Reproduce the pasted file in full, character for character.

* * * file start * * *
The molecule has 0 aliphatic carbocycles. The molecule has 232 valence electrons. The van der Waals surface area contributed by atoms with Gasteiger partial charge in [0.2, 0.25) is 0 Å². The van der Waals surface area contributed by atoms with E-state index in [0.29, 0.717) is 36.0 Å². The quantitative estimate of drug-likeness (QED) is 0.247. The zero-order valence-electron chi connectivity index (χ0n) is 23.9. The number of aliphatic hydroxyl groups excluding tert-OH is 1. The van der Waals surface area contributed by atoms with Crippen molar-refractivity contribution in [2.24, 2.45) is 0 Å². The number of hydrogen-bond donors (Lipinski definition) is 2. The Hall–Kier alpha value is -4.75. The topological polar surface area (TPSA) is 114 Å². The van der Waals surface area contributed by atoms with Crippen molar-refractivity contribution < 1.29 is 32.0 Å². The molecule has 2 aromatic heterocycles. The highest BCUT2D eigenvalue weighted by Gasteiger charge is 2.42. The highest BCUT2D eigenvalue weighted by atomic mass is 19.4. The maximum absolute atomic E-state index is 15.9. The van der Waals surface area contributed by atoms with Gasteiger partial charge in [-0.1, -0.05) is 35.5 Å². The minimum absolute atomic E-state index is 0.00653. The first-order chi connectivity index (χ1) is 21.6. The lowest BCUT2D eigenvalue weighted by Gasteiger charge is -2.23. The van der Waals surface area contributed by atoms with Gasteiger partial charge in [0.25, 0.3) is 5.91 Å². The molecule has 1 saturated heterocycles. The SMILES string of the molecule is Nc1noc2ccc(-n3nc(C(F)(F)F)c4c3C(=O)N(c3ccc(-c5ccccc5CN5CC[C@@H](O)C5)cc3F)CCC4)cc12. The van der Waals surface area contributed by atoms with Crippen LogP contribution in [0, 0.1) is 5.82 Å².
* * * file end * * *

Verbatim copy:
The molecule has 0 aliphatic carbocycles. The molecule has 232 valence electrons. The van der Waals surface area contributed by atoms with Gasteiger partial charge in [0.2, 0.25) is 0 Å². The van der Waals surface area contributed by atoms with E-state index in [0.29, 0.717) is 36.0 Å². The quantitative estimate of drug-likeness (QED) is 0.247. The zero-order valence-electron chi connectivity index (χ0n) is 23.9. The number of aliphatic hydroxyl groups excluding tert-OH is 1. The van der Waals surface area contributed by atoms with Crippen molar-refractivity contribution in [2.24, 2.45) is 0 Å². The number of hydrogen-bond donors (Lipinski definition) is 2. The Hall–Kier alpha value is -4.75. The topological polar surface area (TPSA) is 114 Å². The van der Waals surface area contributed by atoms with Crippen molar-refractivity contribution < 1.29 is 32.0 Å². The molecule has 2 aromatic heterocycles. The highest BCUT2D eigenvalue weighted by Gasteiger charge is 2.42. The highest BCUT2D eigenvalue weighted by atomic mass is 19.4. The maximum absolute atomic E-state index is 15.9. The van der Waals surface area contributed by atoms with Gasteiger partial charge in [-0.1, -0.05) is 35.5 Å². The minimum absolute atomic E-state index is 0.00653. The first-order chi connectivity index (χ1) is 21.6. The lowest BCUT2D eigenvalue weighted by Gasteiger charge is -2.23. The van der Waals surface area contributed by atoms with Gasteiger partial charge in [0.25, 0.3) is 5.91 Å². The molecule has 1 saturated heterocycles. The SMILES string of the molecule is Nc1noc2ccc(-n3nc(C(F)(F)F)c4c3C(=O)N(c3ccc(-c5ccccc5CN5CC[C@@H](O)C5)cc3F)CCC4)cc12. The van der Waals surface area contributed by atoms with Crippen LogP contribution in [0, 0.1) is 5.82 Å².